Why Modular Construction Means Improved Health & Safety

Statistics released from the Health and Safety Executive this week names construction as the most dangerous industry to work within, in the UK.

However, one of the many benefits modular construction boasts is that it improves health and safety.

Construction sites can be a chaotic place at times with potentially hundreds of tradesmen working alongside each other on various tasks. Each have their own agendas, therefore some simple health and safety measures can be over looked.

However, at Elements Europe’s manufacturing facility in the West Midlands, each project is meticulously planned, and each module is produced one by one each with specific tasks to be complete within a specific time frame.

For our workers this means that everyone is working efficiently to ensure that their tasks are complete at the right time in the right place and because one module is focused on at a time, concentration is improved.  All workers are clear as to what their co-worker is doing alongside them and tasks are repetitive for each module, therefore the chance of any accident is reduced.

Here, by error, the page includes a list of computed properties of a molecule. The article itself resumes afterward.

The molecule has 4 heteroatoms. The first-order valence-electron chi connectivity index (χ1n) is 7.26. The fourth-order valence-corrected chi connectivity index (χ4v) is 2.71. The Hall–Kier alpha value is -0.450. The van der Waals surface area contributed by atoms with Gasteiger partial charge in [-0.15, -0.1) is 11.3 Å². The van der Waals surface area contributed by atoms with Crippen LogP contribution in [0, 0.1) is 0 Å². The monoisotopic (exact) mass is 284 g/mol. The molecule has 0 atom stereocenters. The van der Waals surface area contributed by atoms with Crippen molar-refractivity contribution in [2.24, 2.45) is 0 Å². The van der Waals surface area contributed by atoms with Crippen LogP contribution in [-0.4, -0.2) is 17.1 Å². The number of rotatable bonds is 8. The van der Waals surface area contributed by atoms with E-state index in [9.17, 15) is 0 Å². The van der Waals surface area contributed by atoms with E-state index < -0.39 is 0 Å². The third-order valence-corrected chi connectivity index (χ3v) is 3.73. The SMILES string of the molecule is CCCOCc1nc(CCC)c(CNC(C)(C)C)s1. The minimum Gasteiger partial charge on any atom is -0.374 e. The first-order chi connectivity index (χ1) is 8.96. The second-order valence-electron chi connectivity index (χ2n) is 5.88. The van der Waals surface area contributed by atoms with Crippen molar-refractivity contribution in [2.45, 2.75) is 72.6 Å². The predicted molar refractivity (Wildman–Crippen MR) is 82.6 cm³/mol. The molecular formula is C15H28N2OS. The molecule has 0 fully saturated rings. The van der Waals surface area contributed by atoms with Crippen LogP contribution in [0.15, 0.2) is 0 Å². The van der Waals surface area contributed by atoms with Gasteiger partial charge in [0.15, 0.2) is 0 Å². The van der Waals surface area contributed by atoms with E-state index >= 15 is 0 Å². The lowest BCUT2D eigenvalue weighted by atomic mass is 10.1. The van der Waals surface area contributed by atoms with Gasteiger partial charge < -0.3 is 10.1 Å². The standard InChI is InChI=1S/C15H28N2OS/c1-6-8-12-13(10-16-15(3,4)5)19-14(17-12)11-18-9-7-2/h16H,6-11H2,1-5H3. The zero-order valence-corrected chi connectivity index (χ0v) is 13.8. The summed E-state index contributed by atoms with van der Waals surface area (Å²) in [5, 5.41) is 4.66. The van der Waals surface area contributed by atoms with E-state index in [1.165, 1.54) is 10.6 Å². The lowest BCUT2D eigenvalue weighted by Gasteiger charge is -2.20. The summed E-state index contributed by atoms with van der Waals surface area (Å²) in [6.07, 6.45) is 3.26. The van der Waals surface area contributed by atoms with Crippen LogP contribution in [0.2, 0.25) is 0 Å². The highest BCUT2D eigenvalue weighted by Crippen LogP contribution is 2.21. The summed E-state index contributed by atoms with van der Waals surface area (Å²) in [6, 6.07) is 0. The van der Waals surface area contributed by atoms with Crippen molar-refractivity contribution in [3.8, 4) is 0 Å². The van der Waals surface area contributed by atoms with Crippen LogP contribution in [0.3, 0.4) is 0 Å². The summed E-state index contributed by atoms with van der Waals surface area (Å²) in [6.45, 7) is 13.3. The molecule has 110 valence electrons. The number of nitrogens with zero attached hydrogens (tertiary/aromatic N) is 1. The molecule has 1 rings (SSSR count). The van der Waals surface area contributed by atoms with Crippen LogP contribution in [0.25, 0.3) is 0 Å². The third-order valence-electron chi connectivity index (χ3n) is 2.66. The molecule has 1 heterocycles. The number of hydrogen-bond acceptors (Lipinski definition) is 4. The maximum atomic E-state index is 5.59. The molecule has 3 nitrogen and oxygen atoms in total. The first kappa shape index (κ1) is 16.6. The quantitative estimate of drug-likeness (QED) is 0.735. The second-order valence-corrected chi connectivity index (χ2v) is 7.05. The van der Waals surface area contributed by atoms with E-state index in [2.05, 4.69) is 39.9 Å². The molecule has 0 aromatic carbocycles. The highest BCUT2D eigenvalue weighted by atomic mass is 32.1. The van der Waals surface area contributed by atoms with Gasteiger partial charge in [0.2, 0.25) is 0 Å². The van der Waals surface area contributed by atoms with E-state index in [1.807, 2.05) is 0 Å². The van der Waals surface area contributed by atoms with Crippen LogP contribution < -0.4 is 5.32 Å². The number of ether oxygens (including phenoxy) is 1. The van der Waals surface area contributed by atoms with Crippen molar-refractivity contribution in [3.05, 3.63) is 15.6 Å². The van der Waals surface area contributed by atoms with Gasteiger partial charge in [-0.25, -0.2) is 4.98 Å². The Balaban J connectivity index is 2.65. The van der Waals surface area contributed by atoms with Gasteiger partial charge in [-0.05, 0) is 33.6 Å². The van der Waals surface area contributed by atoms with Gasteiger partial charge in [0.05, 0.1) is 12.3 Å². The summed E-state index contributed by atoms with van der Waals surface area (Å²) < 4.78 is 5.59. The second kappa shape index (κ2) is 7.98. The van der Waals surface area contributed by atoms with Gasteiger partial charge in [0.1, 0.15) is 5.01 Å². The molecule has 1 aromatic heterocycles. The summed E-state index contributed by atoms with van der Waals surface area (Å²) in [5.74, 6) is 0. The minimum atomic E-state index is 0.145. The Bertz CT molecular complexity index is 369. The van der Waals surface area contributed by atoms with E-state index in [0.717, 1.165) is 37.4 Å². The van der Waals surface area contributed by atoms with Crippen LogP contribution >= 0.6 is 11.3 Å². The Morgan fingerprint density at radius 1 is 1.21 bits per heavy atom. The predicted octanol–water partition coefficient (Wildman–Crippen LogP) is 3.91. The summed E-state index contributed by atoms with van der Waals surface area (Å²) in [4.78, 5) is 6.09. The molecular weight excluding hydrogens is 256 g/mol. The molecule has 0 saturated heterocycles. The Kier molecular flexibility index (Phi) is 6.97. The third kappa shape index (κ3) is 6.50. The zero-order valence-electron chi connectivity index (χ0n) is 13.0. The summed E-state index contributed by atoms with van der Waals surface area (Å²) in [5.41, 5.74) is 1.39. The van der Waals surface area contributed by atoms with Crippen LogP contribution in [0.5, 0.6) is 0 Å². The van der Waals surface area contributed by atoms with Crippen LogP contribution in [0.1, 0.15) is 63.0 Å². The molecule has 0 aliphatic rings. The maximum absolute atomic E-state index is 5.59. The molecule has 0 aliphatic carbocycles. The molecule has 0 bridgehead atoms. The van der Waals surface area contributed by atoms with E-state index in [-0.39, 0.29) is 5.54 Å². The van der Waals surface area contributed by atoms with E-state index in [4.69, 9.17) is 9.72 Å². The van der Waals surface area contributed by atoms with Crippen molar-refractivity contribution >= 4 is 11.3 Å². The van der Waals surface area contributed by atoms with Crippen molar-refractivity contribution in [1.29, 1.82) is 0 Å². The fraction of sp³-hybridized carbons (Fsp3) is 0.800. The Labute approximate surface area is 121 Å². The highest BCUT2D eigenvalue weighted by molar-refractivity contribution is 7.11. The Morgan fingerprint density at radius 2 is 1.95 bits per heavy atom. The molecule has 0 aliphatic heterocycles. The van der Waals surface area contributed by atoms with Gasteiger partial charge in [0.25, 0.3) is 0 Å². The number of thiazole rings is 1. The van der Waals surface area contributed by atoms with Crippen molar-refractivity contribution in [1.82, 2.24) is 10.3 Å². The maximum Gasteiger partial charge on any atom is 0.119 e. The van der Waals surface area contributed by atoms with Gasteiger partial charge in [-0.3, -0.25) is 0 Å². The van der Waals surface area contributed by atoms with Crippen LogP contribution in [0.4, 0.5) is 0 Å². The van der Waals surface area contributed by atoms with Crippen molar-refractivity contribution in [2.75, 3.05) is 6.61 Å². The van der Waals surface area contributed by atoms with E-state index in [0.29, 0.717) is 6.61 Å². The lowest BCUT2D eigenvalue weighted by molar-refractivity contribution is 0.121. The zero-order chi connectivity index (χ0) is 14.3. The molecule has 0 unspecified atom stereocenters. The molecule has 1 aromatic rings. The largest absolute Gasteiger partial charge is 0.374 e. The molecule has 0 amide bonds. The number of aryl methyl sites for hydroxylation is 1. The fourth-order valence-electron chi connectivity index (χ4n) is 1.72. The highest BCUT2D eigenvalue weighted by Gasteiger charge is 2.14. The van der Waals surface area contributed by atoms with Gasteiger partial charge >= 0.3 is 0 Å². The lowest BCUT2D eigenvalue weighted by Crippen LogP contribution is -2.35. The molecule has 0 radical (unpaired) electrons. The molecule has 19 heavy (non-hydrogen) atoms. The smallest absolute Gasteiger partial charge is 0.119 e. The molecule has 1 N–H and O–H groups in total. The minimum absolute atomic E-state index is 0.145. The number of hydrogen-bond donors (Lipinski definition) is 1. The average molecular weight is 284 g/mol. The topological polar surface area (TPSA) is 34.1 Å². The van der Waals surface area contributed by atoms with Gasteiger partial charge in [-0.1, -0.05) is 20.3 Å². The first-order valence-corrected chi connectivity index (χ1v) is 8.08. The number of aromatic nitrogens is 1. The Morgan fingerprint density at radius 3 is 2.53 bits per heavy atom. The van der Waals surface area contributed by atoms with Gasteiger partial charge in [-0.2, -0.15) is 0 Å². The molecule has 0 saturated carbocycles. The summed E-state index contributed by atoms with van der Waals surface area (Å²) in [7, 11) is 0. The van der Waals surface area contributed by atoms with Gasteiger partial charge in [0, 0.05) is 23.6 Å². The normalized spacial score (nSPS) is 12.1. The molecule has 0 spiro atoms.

Weather and seasonal changes can play a dangerous role on building sites with slippery surfaces and dark evenings restricting visibility. However in the factory environment of modular construction these issues are eradicated. The projects programme also benefits from a factory environment, as no matter what the weather, the same tasks get done, something that can’t always be said for traditional construction.

Accidents from working at height accounted for 60% percentage of injuries on-site during 2015-2016, however with room modules no taller than 3 metres high and all employees involved in any work at height within Elements Europe’s factory receive extensive training via an accredited provider prior to undertaking any work at height, this potential risk is eradicated.

Juliet Powell, Health and Safety Manager at Elements Europe commented “We continually monitor all manufacturing processes to ensure the very best health and safety practises are being followed and to promote a positive health and safety culture throughout the site.

“This is a much more measurable task than on-site health and safety practice as workers follow standardised work flows, have their own specialisation, understand their duties and understand their surroundings, meaning fewer accidents”. Juliet added.